maintain the safety and reliability of existing U.S. weapons. DARHT's
construction was halted in January 1995 when anti-nuclear activists sued,
but U.S. District Judge E. L. Mechem issued an order recently allowing
construction to resume.
DARHT would take high-resolution X-rays of an explosive blast slamming
into plutonium or other metals, simulating the plutonium's behavior during
the first stages of a nuclear blast. In a nuclear weapon, a sphere
of plutonium is surrounded by high explosives. When detonated, the explosives
rapidly compress the plutonium, liquefying and squeezing it to the high
density needed to begin a nuclear chain reaction. That reaction releases
the bomb's tremendous explosive energy in an instant.
At DARHT, scientists plan to substitute materials that can be squeezed
without setting off a nuclear chain reaction, allowing them to study the
final instants before the nuclear explosion would begin in a real bomb.
Critics believe those plans include a rare type of plutonium being produced
in small quantities at the Energy Department's Savannah River factory
in South Carolina. Plans for the South Carolina plutonium are classified,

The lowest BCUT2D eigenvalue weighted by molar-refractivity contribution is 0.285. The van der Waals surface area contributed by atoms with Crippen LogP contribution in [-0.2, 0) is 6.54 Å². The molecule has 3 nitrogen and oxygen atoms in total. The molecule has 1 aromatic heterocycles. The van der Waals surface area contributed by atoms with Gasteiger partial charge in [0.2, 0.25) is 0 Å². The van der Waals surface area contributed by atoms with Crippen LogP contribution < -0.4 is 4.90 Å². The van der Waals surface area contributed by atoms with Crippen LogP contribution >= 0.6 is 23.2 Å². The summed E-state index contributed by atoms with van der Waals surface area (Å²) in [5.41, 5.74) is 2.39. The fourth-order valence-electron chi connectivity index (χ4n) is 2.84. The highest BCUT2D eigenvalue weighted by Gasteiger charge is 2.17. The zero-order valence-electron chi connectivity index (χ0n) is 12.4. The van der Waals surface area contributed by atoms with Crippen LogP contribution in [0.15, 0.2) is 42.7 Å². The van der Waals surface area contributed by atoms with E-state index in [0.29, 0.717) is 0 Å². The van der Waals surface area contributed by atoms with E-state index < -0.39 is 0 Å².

but independent scientists say the material would be perfect for such
tests because it wouldn't undergo the same nuclear chain reaction as weapons-grade
Weapons-grade plutonium is made primarily of plutonium-239. The number
identifies the element's atomic weight. The plutonium being produced
in South Carolina, plutonium-242, has the same physical and chemical properties
as weapons-grade plutonium. But it takes 10 times as much plutonium-242
to start a nuclear chain reaction, according to physicist Tom Cochran,
a nuclear weapons expert at the Natural Resources Defense Council.
That means a mock nuclear weapon made of plutonium-242 instead of weapons-grade
plutonium would behave like the real thing up to the time the bomb's nuclear
chain reaction begins. "You could exactly duplicate the weapon essentially
in all respects," Cochran said.
Pictures taken during that time would thus give scientists an accurate
picture of the weapons' behavior. DOE and laboratory officials won't
comment on whether they plan to do tests with plutonium-242, or whether
the plutonium will be assembled into a mock weapon. Siebert said
that Los Alamos is not to blame for the secrecy. "I don't think it's Los
Alamos' fault. They're just following the rules," he said.
While not commenting directly on the plutonium tests, Siebert said there
is a conflict within the DOE regarding whether information about "the
material being used in DARHT can be declassified." Officials in
the nuclear weapons program and Siebert's office support declassifying
it, while nonproliferation program officials are opposed. Classification
rules, Siebert acknowledged, have left "a road-block" in the way of a
public discussion of the question.
"I can't confirm or deny what's going to be used in the DARHT project
nor whether or not Savanna River's involved in a project to support the
DAHRT facility, and that's because the material involved is still classified,"
Siebert said. Details about the plutonium tests were included in